Year after year, we would buy several flats of flowers and make the flowerbeds all pretty in the spring. Then by the end of June, the flowers start to look haggard. By August, the several days of intense 100+ degree heat will have fried the plants to a crisp.

What did we have to show for all the hard planting work?
Not much. Mostly a bunches of dried up, scraggly plants in the flower beds that have to be cleaned up. Bleh.

What could we do to have pretty flower beds, but not toss a lot of money out in the compost trash when it all died?

Plant a garden!

One of the side gardens with four different kinds of lettuce in front of the broc.

One of the side gardens with four different kinds of lettuce in front of the broc.

Winter vegetables are very pretty and love the cold. If you’re in a climate that doesn’t have frozen ground in the winter and you want to garden, why not plant a garden in the front flower beds?¬† One of the garden experts at our local feed store told me once that he doesn’t plant anything in his front yard unless it’s edible. He doesn’t have much of a backyard, so he takes advantage of what he does have.

This is the second year that we’ve planted broccoli–more than 40 plants across the entire length of the beds. They have lettuce and carrots and spinach to keep them company–although those aren’t growing as I expected. *pouts*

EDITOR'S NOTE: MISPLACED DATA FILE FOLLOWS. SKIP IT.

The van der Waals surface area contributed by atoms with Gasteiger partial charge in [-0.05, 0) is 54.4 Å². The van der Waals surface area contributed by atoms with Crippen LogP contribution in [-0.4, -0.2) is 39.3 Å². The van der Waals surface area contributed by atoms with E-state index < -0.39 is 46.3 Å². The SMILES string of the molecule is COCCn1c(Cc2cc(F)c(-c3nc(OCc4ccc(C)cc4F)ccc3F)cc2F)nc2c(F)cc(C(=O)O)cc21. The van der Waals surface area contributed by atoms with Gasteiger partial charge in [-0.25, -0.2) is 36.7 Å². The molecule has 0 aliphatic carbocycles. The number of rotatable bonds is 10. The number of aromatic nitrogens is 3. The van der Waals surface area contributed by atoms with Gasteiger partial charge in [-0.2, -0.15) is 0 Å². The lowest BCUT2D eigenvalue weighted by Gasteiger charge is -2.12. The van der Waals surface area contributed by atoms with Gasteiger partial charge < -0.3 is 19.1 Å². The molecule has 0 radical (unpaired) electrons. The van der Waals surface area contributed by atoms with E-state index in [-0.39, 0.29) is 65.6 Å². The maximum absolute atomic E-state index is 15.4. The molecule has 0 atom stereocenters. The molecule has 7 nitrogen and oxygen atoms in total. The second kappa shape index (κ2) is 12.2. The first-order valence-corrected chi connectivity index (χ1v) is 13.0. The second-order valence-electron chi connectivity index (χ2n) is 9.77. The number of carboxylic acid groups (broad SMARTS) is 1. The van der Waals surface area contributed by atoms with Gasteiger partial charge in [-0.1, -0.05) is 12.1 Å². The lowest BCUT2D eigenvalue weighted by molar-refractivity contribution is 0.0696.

Would you plant your vegetable garden in your front flower beds?¬† What would you plant? I’d love to hear your gardening plans or experiences!

Winter Gardening and Slips

A friend asked me if she could be gardening right now. She’s from a different state that has a climate that allows one growing season. She was surprised to know that we garden year round in North Texas.

I gave her the list. In January, we planted red and white potatoes, spinach, kale, and lettuce. And carrots, too. I planted radishes in the same row with the carrots because the carrots take so dadgum long to sprout. The radishes grow long before the carrots. If I don’t plant the radishes, then I tend to lose the carrots. You don’t want to plant something else and ruin the carrot planting.

We get to pick radishes not long after the carrots sprout. Yum. The great thing about gardening since we started this is that our kids love it. Mockingbird said this week that we need more radishes–and I’d planted them just to be able to see where the carrots would be, which means I didn’t plant enough. They love the broccoli and kale, too. They’re still turning up their noses at the carrots though.

Three tiny sweet potato slips sprouting in party cups.